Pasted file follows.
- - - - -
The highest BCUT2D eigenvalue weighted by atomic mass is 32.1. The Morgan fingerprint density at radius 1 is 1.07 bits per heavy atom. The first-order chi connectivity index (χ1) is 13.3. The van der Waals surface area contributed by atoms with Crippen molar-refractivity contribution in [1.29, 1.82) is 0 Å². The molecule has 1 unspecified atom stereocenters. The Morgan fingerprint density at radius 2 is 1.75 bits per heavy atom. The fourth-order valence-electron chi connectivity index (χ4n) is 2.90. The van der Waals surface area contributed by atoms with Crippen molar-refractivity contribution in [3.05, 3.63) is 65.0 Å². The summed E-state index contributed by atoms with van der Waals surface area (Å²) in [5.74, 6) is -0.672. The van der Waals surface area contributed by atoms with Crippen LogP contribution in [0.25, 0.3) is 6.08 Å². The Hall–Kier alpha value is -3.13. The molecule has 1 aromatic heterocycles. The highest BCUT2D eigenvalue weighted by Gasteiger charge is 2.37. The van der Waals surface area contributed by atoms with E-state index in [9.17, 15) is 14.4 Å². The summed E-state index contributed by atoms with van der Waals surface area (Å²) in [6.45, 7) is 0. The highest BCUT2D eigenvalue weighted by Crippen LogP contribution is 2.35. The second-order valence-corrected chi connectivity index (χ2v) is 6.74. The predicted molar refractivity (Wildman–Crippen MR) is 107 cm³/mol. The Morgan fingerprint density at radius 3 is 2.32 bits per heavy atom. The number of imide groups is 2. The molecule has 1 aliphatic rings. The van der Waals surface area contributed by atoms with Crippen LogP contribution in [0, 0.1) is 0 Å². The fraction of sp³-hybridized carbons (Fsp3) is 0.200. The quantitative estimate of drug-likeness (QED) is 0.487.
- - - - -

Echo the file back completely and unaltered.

The highest BCUT2D eigenvalue weighted by atomic mass is 32.1. The Morgan fingerprint density at radius 1 is 1.07 bits per heavy atom. The first-order chi connectivity index (χ1) is 13.3. The van der Waals surface area contributed by atoms with Crippen molar-refractivity contribution in [1.29, 1.82) is 0 Å². The molecule has 1 unspecified atom stereocenters. The Morgan fingerprint density at radius 2 is 1.75 bits per heavy atom. The fourth-order valence-electron chi connectivity index (χ4n) is 2.90. The van der Waals surface area contributed by atoms with Crippen molar-refractivity contribution in [3.05, 3.63) is 65.0 Å². The summed E-state index contributed by atoms with van der Waals surface area (Å²) in [5.74, 6) is -0.672. The van der Waals surface area contributed by atoms with Crippen LogP contribution in [0.25, 0.3) is 6.08 Å². The Hall–Kier alpha value is -3.13. The molecule has 1 aromatic heterocycles. The highest BCUT2D eigenvalue weighted by Gasteiger charge is 2.37. The van der Waals surface area contributed by atoms with E-state index in [9.17, 15) is 14.4 Å². The summed E-state index contributed by atoms with van der Waals surface area (Å²) in [6.45, 7) is 0. The highest BCUT2D eigenvalue weighted by Crippen LogP contribution is 2.35. The second-order valence-corrected chi connectivity index (χ2v) is 6.74. The predicted molar refractivity (Wildman–Crippen MR) is 107 cm³/mol. The Morgan fingerprint density at radius 3 is 2.32 bits per heavy atom. The number of imide groups is 2. The molecule has 1 aliphatic rings. The van der Waals surface area contributed by atoms with Crippen LogP contribution in [0, 0.1) is 0 Å². The fraction of sp³-hybridized carbons (Fsp3) is 0.200. The quantitative estimate of drug-likeness (QED) is 0.487.